The construction of the temple reportedly involved the destruction of hundreds of houses and shops without adequate compensation. The people’s anger emanated in the defeat of the BJP candidate. The same happened in Varanasi, where the Prime Minister won his seat with a lower margin than ever before, thanks to the crass disregard of poor people and the loss of their houses and means of living through bulldozers.

Therefore, this election could be a return to normalcy for civil servants, particularly district officers and officers of regulatory and investigative agencies. It could be a reassertion of the fact that civil servants work for the people. They can expect the judiciary, which went out of line, particularly at lower levels, to feel less oppressed, less anxious, and hence more just in their rulings.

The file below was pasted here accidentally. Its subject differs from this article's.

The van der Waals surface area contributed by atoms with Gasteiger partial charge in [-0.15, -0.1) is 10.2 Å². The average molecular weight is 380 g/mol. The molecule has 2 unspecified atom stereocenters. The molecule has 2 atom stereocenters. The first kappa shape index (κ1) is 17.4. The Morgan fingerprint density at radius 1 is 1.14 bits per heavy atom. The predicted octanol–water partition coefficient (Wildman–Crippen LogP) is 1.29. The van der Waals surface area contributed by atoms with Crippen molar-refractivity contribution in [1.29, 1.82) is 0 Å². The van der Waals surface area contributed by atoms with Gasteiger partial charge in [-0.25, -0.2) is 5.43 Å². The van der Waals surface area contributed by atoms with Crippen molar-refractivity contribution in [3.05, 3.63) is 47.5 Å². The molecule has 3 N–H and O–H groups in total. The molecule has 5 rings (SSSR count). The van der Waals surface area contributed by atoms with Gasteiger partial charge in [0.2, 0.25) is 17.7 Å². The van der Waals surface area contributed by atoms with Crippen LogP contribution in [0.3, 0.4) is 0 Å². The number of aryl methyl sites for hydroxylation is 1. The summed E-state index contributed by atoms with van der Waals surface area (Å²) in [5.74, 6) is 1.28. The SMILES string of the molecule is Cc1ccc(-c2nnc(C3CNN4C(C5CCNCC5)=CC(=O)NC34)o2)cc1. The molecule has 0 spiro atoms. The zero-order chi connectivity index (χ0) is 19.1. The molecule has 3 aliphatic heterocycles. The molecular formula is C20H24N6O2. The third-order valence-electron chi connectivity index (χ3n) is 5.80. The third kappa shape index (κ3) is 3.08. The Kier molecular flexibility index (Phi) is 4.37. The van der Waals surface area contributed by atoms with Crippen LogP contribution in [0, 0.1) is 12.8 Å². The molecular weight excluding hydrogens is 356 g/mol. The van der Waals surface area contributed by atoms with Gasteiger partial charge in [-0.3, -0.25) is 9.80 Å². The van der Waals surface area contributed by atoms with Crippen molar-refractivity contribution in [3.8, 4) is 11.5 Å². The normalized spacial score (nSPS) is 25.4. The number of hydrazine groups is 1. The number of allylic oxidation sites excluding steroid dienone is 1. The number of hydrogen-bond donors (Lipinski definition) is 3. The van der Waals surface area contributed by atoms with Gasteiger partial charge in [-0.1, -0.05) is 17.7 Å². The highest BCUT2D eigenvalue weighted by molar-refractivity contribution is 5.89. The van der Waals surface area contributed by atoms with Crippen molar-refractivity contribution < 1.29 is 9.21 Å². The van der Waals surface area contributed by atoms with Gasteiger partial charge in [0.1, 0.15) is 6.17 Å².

Above all, division of society and creating divisions among people, as Hitler did with the Jews, is a thing of the past, as Naidu and Nitish, considering the composition of their support base, cannot accept hate towards communities as a tenet of government policy. There could be a certain degree of instability in the months and years to come, but learning to navigate uncertainty is essential to a civil servant’s life and work.

(KM Chandrasekhar is former Union Cabinet Secretary and author of As Good As My Word: A Memoir. Views are personal.)